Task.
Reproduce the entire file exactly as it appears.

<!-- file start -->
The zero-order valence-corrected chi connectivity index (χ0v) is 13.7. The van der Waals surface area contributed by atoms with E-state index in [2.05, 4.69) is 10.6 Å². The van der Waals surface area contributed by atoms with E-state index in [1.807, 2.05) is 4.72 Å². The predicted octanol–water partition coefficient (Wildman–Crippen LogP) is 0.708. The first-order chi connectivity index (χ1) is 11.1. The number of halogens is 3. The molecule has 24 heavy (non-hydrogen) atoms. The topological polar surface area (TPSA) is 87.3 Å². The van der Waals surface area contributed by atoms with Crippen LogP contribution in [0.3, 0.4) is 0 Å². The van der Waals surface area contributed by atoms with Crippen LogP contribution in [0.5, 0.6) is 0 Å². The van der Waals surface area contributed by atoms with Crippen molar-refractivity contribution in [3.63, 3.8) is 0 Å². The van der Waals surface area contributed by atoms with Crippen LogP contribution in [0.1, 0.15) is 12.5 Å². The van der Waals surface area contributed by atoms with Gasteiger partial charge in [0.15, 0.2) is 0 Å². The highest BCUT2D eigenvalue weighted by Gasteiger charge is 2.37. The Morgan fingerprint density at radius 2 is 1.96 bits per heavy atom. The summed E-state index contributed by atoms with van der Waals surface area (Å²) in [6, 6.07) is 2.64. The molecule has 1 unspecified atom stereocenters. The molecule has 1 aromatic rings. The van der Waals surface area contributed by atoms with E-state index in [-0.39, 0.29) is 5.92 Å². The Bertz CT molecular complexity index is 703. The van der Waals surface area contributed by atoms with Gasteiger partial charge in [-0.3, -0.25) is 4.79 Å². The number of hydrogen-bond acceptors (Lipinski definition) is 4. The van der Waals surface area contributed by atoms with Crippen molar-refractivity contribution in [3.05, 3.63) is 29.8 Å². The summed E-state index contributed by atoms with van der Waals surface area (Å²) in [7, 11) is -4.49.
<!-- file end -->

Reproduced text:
The zero-order valence-corrected chi connectivity index (χ0v) is 13.7. The van der Waals surface area contributed by atoms with E-state index in [2.05, 4.69) is 10.6 Å². The van der Waals surface area contributed by atoms with E-state index in [1.807, 2.05) is 4.72 Å². The predicted octanol–water partition coefficient (Wildman–Crippen LogP) is 0.708. The first-order chi connectivity index (χ1) is 11.1. The number of halogens is 3. The molecule has 24 heavy (non-hydrogen) atoms. The topological polar surface area (TPSA) is 87.3 Å². The van der Waals surface area contributed by atoms with Crippen LogP contribution in [0.3, 0.4) is 0 Å². The van der Waals surface area contributed by atoms with Crippen LogP contribution in [0.5, 0.6) is 0 Å². The van der Waals surface area contributed by atoms with Crippen molar-refractivity contribution in [3.63, 3.8) is 0 Å². The van der Waals surface area contributed by atoms with Crippen LogP contribution in [0.1, 0.15) is 12.5 Å². The van der Waals surface area contributed by atoms with Gasteiger partial charge in [0.15, 0.2) is 0 Å². The highest BCUT2D eigenvalue weighted by Gasteiger charge is 2.37. The Morgan fingerprint density at radius 2 is 1.96 bits per heavy atom. The summed E-state index contributed by atoms with van der Waals surface area (Å²) in [6, 6.07) is 2.64. The molecule has 1 unspecified atom stereocenters. The molecule has 1 aromatic rings. The van der Waals surface area contributed by atoms with E-state index in [-0.39, 0.29) is 5.92 Å². The Bertz CT molecular complexity index is 703. The van der Waals surface area contributed by atoms with Gasteiger partial charge in [-0.3, -0.25) is 4.79 Å². The number of hydrogen-bond acceptors (Lipinski definition) is 4. The van der Waals surface area contributed by atoms with Crippen molar-refractivity contribution in [3.05, 3.63) is 29.8 Å². The summed E-state index contributed by atoms with van der Waals surface area (Å²) in [7, 11) is -4.49.